You can get a free flight to Iceland if you agree to stay ---
Jensen Question
Wonder if that same idea would succeed in the USA?

Study: Congressmen on finance committees get bigger loans v. other lawmakers. Countrywide showed how that movie ends ---

Tax Policy Center's researchers and staff:  USA Taxes are Very Progressive ---

The USA tax code is highly progressive with the top 50% of taxpayers paying 97.2% of the income tax collected in 2013 ---

In 2013, the bottom 50 percent of taxpayers (those with AGIs below $36,841) earned 11.49 percent of total AGI. This group of taxpayers paid approximately $34 billion in taxes, or 2.78 percent of all income taxes in 2013.

What is really misleading is all of this is that an estimated $2 trillion (USA Today very rough estimate) unreported on tax returns from the underground economy, and much of that income goes to the low-end of income spectrum for house cleaners, child care workers, prostitutes, construction workers, landscapers, yard workers, farm hands, etc. Of course some high earners also share in the underground economy

Earned Income Tax Credit (EITC) ---

And the lowest 40% of taxpayers do very well when Federal transfers are added to their incomes ---

At a cost of $56 billion in 2013, the EITC is the third-largest social welfare program in the United States after Medicaid ($275 billion federal and $127 billion state expenditures) and food stamps ($78 billion).[31] Almost 27 million American households received more than $56 billion in payments through the EITC in 2010. These EITC dollars had a significant impact on the lives and communities of the nation's lowest-paid working people largely repaying any payroll taxes they may have paid. The Census Bureau, using an alternative calculation of poverty, found that EITC lifted 5.4 million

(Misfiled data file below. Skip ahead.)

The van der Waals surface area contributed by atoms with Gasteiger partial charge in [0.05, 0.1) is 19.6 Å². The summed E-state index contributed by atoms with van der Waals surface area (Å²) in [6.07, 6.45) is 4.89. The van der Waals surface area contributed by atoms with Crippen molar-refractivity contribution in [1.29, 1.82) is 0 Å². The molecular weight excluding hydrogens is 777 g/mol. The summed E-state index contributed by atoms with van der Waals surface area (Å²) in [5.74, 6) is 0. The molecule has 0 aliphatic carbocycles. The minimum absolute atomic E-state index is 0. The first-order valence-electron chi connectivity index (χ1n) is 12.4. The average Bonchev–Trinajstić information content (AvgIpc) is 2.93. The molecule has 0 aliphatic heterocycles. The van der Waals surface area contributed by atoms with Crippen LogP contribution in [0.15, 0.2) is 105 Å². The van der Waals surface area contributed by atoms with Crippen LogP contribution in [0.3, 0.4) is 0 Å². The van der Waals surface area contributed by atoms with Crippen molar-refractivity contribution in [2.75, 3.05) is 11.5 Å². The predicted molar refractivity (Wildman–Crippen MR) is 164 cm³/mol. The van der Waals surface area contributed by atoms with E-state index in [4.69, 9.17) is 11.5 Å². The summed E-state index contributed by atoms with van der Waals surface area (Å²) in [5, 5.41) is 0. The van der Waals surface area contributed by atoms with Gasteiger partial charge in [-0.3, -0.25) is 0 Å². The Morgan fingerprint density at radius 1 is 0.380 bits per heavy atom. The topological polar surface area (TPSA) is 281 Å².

Clinton vs. Trump: What Happens to Your Income Taxes?
David Cay Johnston
Jensen Comment
Of course Congress can kill the best laid plans of Presidential hopefuls. Before elections tax reform plans are more about getting votes than getting revenue.

The number of women in jail is rising faster than men ---

But the reality is that the city (Berlin)  is struggling with poverty, unemployment, poor infrastructure, a floundering education system, debt, the refugee crisis and crime ---

Nurses are overpaid maids, glorified baby sitters
Hillary Clinton

PBS NewsHour Cuts Anti-Hillary Portions of Judy Woodruff's Jill Stein Interview (but not the anti-Trump portions)